GIS in Action 2019 has ended
Welcome to the 27th annual GIS in Action Conference!

GIS technology and professionals are at work around the clock to support our basic needs and our livelihoods. From directing emergency responders to the scene of an accident, to synchronizing trading on Wall Street, to building 5G networks that support self-driving cars, geospatial data and technology helps us understand our environment and improves the quality of our lives.

Whether you are a LiDAR analyst working on risk mitigation, a wildlife biologist conducting habitat assessment, or an economic policy advisor modeling for financial stability, the geospatial approach provides a lens to illuminate and advance our diverse interests and goals.

We are excited to have you join us at this year’s GIS In Action conference. For our keynote, Sisinnio Concas, Ph.D., Program Director for the Center for Urban Transportation Research, will share his insights into autonomous and connected vehicles and how new data sources are critical to developing smarter cars and smarter roads. Through the conference’s diverse sessions, workshops, and socials, you will have opportunities to learn and share with your colleagues and make new professional connections.

GIS in Action is a collaborative effort between the Oregon and Southwest Washington chapter of URISA and the Columbia River Region chapter of the American Society for Photogrammetry and Remote Sensing (ASPRS). The value of the geospatial industry grows greater every year, and every year GIS In Action brings together talented, creative people to share what they’re working on. Let’s share our collective IQ, learn from one another, and build a stronger, more vibrant community. We look forward to meeting you!

Camille Westlake, President, ASPRS Columbia River Region
Molly Vogt, President, Oregon & SW Washington URISA

The conference takes place Monday, April 22nd and Tuesday, April 23rd in the 3rd floor ballroom at Smith Memorial Student Union on the Portland State University campus (1825 SW Broadway, Portland, OR 97201 ).


Heather Fischer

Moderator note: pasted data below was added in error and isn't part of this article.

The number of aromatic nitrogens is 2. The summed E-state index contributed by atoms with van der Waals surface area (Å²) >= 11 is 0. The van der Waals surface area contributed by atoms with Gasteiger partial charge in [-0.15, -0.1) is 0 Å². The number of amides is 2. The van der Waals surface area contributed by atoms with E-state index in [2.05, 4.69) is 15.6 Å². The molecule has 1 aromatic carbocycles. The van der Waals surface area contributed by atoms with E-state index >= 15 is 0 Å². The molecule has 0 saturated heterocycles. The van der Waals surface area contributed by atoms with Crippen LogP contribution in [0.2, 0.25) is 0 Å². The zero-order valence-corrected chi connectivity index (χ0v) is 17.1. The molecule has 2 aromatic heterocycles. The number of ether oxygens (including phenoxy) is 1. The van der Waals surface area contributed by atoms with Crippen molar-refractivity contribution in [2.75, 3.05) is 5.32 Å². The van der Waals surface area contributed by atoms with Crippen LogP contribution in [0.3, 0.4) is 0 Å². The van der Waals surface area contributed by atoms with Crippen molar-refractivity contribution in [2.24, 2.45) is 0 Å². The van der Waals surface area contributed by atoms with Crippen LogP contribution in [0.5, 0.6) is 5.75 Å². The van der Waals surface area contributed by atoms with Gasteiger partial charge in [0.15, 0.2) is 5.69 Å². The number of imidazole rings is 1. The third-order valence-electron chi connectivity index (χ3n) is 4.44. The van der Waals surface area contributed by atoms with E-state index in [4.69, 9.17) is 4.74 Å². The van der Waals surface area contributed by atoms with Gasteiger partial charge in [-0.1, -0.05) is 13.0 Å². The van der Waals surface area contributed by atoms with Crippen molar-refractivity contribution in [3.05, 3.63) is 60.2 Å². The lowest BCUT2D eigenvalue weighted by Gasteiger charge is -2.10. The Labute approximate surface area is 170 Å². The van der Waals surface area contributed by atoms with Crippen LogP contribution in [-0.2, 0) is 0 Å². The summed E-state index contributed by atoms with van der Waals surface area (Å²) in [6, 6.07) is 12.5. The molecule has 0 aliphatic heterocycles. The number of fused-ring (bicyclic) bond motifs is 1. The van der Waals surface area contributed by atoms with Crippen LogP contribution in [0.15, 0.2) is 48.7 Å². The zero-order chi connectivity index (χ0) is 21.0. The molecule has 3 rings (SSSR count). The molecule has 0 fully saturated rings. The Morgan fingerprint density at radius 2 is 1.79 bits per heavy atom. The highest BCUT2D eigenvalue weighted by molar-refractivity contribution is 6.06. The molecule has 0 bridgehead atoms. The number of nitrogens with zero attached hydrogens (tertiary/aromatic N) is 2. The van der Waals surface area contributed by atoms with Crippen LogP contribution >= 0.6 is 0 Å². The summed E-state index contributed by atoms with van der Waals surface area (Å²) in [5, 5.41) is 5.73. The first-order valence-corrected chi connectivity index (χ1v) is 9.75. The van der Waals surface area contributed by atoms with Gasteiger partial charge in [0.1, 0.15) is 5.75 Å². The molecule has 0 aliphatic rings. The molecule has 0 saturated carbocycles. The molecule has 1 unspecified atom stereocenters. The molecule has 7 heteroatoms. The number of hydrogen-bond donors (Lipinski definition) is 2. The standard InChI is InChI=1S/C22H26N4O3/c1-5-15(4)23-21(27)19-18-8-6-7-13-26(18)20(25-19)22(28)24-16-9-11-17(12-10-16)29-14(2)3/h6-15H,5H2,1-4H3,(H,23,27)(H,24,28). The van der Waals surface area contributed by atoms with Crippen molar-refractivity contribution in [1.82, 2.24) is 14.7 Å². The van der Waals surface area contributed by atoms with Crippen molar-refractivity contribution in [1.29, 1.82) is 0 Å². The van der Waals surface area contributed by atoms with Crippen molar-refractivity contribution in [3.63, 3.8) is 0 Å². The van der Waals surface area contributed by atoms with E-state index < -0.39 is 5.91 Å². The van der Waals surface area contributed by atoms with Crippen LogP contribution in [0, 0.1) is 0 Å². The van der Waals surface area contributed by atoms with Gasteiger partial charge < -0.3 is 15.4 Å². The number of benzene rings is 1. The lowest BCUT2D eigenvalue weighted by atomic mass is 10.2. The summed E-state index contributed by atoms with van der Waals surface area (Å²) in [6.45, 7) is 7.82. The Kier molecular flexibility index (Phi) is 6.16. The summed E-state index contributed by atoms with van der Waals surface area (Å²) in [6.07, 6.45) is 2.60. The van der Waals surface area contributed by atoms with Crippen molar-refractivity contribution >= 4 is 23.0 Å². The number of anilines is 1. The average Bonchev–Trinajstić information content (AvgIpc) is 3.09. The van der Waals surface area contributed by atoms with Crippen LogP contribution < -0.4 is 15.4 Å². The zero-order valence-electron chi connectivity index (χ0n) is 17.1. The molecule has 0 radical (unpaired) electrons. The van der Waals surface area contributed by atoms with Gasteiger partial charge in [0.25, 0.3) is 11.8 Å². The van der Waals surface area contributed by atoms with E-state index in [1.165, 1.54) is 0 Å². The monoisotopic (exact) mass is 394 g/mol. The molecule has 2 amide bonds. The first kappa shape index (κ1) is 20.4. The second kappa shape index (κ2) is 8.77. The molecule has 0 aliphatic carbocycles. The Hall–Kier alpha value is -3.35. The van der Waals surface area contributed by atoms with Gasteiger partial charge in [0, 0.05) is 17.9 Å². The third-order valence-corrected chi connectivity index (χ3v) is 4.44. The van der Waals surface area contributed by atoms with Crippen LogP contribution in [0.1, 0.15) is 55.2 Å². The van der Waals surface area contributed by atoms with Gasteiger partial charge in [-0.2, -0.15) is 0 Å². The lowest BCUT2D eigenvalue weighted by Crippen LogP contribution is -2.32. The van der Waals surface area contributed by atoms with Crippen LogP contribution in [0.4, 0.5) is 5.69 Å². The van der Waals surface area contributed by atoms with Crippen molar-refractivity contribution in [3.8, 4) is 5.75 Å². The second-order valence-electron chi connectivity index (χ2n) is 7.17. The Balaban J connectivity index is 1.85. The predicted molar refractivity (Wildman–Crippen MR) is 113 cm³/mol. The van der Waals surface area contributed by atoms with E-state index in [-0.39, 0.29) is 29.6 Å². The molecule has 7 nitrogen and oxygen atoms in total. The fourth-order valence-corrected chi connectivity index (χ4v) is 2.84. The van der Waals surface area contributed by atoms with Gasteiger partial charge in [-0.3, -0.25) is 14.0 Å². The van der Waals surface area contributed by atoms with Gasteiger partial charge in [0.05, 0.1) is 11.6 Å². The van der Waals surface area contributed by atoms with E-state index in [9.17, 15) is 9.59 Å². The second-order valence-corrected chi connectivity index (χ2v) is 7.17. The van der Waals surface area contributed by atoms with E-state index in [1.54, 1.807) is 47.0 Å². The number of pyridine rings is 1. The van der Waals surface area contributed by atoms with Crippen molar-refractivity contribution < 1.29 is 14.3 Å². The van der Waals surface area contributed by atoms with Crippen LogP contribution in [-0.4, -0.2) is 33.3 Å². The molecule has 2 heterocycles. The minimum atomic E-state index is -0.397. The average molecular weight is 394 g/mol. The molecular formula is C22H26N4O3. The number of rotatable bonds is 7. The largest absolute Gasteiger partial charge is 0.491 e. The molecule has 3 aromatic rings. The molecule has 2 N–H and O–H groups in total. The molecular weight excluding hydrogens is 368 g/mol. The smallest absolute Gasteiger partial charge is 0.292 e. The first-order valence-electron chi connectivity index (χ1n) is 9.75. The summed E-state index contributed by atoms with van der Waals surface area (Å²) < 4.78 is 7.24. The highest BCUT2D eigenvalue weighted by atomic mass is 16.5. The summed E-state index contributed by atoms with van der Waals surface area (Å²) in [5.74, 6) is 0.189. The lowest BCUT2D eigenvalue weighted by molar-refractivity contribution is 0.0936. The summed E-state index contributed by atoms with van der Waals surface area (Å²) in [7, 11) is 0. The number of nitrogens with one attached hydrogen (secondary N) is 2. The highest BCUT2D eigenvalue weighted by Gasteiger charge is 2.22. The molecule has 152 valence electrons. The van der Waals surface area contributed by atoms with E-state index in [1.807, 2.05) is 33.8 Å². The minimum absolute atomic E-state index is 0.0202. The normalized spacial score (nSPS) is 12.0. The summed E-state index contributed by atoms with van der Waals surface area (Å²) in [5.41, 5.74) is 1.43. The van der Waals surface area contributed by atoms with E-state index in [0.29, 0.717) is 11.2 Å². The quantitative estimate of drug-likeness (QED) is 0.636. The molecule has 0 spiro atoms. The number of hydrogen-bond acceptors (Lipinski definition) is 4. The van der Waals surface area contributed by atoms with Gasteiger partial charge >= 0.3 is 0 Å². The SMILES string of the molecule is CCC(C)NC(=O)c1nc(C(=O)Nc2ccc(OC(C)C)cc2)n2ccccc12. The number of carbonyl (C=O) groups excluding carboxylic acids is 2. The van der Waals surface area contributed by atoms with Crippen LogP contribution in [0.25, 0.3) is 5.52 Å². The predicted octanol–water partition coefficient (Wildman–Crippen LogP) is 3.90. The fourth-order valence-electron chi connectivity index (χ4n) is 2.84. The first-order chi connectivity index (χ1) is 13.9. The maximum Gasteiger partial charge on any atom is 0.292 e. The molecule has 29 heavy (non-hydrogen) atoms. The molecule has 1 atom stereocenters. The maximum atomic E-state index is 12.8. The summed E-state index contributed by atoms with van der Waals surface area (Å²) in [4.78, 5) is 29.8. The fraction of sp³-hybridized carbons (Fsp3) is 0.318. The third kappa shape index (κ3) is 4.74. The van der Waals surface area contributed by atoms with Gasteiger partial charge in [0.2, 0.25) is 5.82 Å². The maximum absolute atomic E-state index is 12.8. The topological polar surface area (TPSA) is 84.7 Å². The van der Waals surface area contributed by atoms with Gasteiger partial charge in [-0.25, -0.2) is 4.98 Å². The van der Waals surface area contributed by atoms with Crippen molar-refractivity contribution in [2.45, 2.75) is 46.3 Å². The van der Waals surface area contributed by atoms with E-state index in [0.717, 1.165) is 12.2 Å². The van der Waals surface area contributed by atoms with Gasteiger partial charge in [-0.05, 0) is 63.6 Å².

Heather is a Senior Researcher in the Center for Research on Lifelong STEM Learning at OSU and Peder is an instructor in the College of Earth, Ocean, and Atmospheric Sciences at OSU. Heather and Peder are working together with NASA on the NASA GLOBE Observer Landcover citizen science program. Dr. Heather A. Fischer is a senior researcher at the Center for Research on Lifelong STEM learning and a faculty member in the Environmental Science Graduate Program at Oregon State University. Before to coming to OSU in July 2018, Heather completed a PhD in Geography at Arizona State University in the School of Geographical Sciences and Urban Planning, her dissertation research focused on the development and research of the Map of Life-Denali citizen science program in Denali National Park and Preserve Alaska. In this program, volunteers used the Map of Life mobile app. to record species sighting in the park.  Heather assessed the volunteer and scientific outcomes of the project, especially focusing on the quality of the location-based species data being collected by volunteers. Heather was also a postdoctoral researcher at ASU’s Knowledge Exchange for Resilience, where she oversaw the development of citizen science and public engagement projects in the Phoenix metropolitan area, including the HeatMappers project. This project focuses on involving low-income and homeless volunteers to use temperature and location sensor to record their heat risk in the Phoenix area during their daily lives. Currently Heather is working with the NASA GLOBE observer citizen science program examining the scientific and volunteer outcomes of their earth science related projects. Peder Nelson has a background in environmental education, biological sciences, and land management. He uses remote sensing and geographic information systems to create maps and data that show people what is happening on planet Earth, particularly changes that can be seen from space. In his current work, he is developing an automated visualization and analysis tool for mapping changes in glacier extent using annual 1984 to 2014 satellite imagery. The overarching broader impact of this project is to create a novel way for glaciologists, climatologists, educators, and students to understand how and where Earth’s glaciers have changed over this period.  Peder has significantly contributed to several research projects related to understanding forest and land cover changes using Landsat satellite imagery across the United States, eastern Europe, Russia, Mongolia, and Kazakhstan.  In addition he has created several education lessons based around this research